Conclusion

The monetisation of public assets may appear as the government engaging in business activities. However, this is not entirely accurate because not all public assets can be operated for profit, and the government cannot afford to abandon its role in promoting welfare. Instead, this should be viewed as a strategic rebalancing by the government to optimize economic and social outcomes for the country.

The Circularity of Economy

Introduction

Recently, India's policy think tank, Niti Aayog, in its 2019-20 proposal, advocated for the adoption of the circular economy concept. This approach underscores the importance of sustainable development and resource circularity, aiming to reuse waste within the production cycle rather than allowing materials with embedded resources to go to waste.

Niti Aayog projects that by 2050, the global population will reach 9.7 billion, with 3 billion people attaining middle-class consumption levels. This scenario is expected to demand 71% more resources per capita, leading to a surge in total material demand from 50 billion to 130 billion tons by 2030.

Ramesh Singh Summary: Burning Socioeconomic Issues | Indian Economy for UPSC CSE

The Hypothesis

The concept of the circular economy originates from the idea of a "steady-state economy," rooted in ecological economics. This approach advocates for using materials and energy in a way that maintains a constant state. While the circular economy has multiple definitions emphasizing different aspects, it generally focuses on resource use and system change. The 3-R approach is commonly employed: Reduce (minimize raw material use), Reuse (maximize product and component reuse), and Recycle (high-quality reuse of raw materials).

In a circular economy, the goal is to emulate an ecosystem, where nothing is considered waste. Every residual item can be repurposed into a new product, ensuring that toxic substances are eliminated. This approach goes beyond mere recycling, also prioritizing quality assurance and product longevity, such as producers reclaiming and repairing their products for extended use.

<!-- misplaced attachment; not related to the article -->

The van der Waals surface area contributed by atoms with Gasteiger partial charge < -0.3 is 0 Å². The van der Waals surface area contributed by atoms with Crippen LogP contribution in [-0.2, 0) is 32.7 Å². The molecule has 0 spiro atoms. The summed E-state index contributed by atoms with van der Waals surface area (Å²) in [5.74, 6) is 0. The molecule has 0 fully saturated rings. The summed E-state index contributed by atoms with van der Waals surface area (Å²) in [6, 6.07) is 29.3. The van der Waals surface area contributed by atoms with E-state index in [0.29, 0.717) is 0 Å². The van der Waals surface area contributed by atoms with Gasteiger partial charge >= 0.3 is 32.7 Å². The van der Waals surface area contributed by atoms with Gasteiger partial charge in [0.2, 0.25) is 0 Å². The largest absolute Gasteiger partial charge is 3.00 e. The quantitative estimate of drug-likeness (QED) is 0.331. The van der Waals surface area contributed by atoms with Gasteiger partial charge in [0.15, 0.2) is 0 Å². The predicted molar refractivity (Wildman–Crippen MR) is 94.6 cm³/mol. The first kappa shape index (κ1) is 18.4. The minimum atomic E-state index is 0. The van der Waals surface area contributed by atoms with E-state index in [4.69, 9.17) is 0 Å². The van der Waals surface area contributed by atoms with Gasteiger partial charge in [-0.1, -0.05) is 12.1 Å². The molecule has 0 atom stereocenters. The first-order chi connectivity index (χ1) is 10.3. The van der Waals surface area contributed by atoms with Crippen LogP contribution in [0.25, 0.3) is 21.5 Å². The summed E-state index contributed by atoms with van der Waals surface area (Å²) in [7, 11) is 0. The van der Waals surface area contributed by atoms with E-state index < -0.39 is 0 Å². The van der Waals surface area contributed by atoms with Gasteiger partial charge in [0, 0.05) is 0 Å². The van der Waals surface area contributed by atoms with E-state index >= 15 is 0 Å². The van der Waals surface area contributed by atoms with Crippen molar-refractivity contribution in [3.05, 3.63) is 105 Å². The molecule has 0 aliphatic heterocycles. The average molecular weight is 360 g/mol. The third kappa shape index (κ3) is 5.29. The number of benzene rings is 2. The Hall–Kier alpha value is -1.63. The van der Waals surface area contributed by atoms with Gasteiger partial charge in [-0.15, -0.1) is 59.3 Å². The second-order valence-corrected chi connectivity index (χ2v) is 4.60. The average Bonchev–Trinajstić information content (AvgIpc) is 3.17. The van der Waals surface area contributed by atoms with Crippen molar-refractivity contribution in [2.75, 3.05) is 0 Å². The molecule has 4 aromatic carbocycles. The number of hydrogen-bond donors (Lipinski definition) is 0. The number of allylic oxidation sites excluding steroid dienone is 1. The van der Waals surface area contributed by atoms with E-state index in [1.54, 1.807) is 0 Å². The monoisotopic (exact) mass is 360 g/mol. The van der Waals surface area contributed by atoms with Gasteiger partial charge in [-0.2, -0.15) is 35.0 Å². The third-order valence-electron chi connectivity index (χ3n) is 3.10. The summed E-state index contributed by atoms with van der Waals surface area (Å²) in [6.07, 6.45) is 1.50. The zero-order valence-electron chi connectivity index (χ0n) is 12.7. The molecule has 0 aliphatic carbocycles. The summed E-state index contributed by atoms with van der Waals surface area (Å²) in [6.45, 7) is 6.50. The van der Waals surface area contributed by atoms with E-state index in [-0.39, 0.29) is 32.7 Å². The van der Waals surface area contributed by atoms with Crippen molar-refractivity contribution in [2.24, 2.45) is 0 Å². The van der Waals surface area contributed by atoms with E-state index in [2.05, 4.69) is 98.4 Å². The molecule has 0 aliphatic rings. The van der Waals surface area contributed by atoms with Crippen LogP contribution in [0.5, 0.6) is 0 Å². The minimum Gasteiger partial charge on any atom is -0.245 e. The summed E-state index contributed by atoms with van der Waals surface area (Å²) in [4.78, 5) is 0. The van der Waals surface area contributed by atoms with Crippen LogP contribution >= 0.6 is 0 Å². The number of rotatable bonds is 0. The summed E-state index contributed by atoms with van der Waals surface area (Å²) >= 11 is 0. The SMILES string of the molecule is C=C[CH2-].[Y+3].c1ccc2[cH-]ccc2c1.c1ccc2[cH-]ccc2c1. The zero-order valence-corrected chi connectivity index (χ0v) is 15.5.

Vis-a-Vis the Traditional Approach

The circular economy concept stands in contrast to the 'linear' or growth economy. While its roots trace back to 1960s environmentalism, it evolved under the influence of ecology and cybernetics. The concept challenges the post-war policies that promoted reconstruction and widespread social and economic democratization in the West, marked by the expansion of mass consumption. Circular economy thinking highlights the role of the counterculture of the 1960s in shaping a popular reaction against the growth-based agenda, influencing subsequent environmentalism and contributing to the understanding of the environmental crisis.

Conclusion

To meet the material needs of humanity sustainably, the circular economy concept promotes the responsible use of resources and a shift away from the traditional linear economic model. Embracing circularity aims to address the challenges posed by increasing global population and resource demands.

Fulfillng the Minimum Needs of Citizens

Introduction

In light of widespread poverty, governments have consistently prioritized meeting the 'minimum needs' (essential goods and services) of citizens. Accessibility to these needs, such as housing, water, sanitation, electricity, and clean cooking fuel, is considered crucial for measuring economic development in academic and policymaking circles.

Basic Needs Approach to Development

Renowned economists globally have framed development in terms of 'basic needs,' focusing on minimum quantities of necessities like food, clothing, shelter, water, and sanitation. Poverty, in this context, is defined as a failure to attain certain minimum basic needs or capacities. Drawing inspiration from this approach, the Government introduced a Bare Necessities Index (BNI) in 2020-21 to gauge achievements in this area.